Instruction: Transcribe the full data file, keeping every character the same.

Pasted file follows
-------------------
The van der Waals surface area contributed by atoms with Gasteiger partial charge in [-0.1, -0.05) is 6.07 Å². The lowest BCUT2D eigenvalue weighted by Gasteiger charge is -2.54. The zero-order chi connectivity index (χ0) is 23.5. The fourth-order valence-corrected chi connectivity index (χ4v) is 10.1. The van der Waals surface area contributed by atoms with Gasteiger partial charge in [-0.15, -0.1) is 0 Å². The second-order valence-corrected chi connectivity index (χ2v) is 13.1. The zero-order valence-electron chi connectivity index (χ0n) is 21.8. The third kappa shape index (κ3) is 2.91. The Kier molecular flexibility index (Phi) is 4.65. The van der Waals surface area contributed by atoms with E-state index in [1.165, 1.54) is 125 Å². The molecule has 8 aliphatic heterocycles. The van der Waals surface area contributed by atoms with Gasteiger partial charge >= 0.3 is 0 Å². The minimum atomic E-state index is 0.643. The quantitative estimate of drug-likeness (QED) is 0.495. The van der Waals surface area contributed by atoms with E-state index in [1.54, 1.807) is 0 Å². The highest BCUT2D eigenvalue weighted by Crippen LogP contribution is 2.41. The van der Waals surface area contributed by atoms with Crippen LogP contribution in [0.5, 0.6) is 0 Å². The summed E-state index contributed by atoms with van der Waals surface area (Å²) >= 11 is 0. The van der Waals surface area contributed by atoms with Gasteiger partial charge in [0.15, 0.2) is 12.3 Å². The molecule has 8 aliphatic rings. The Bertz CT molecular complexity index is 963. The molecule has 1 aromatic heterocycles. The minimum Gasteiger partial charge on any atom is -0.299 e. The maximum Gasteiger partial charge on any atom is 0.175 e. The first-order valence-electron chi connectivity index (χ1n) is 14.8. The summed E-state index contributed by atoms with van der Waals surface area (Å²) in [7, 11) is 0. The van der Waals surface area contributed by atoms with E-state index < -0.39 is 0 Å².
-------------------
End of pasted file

The van der Waals surface area contributed by atoms with Gasteiger partial charge in [-0.1, -0.05) is 6.07 Å². The lowest BCUT2D eigenvalue weighted by Gasteiger charge is -2.54. The zero-order chi connectivity index (χ0) is 23.5. The fourth-order valence-corrected chi connectivity index (χ4v) is 10.1. The van der Waals surface area contributed by atoms with Gasteiger partial charge in [-0.15, -0.1) is 0 Å². The second-order valence-corrected chi connectivity index (χ2v) is 13.1. The zero-order valence-electron chi connectivity index (χ0n) is 21.8. The third kappa shape index (κ3) is 2.91. The Kier molecular flexibility index (Phi) is 4.65. The van der Waals surface area contributed by atoms with E-state index in [1.165, 1.54) is 125 Å². The molecule has 8 aliphatic heterocycles. The van der Waals surface area contributed by atoms with Gasteiger partial charge >= 0.3 is 0 Å². The minimum atomic E-state index is 0.643. The quantitative estimate of drug-likeness (QED) is 0.495. The van der Waals surface area contributed by atoms with E-state index in [1.54, 1.807) is 0 Å². The highest BCUT2D eigenvalue weighted by Crippen LogP contribution is 2.41. The van der Waals surface area contributed by atoms with Crippen LogP contribution in [0.5, 0.6) is 0 Å². The summed E-state index contributed by atoms with van der Waals surface area (Å²) >= 11 is 0. The van der Waals surface area contributed by atoms with Gasteiger partial charge in [0.15, 0.2) is 12.3 Å². The molecule has 8 aliphatic rings. The Bertz CT molecular complexity index is 963. The molecule has 1 aromatic heterocycles. The minimum Gasteiger partial charge on any atom is -0.299 e. The maximum Gasteiger partial charge on any atom is 0.175 e. The first-order valence-electron chi connectivity index (χ1n) is 14.8. The summed E-state index contributed by atoms with van der Waals surface area (Å²) in [7, 11) is 0. The van der Waals surface area contributed by atoms with E-state index < -0.39 is 0 Å².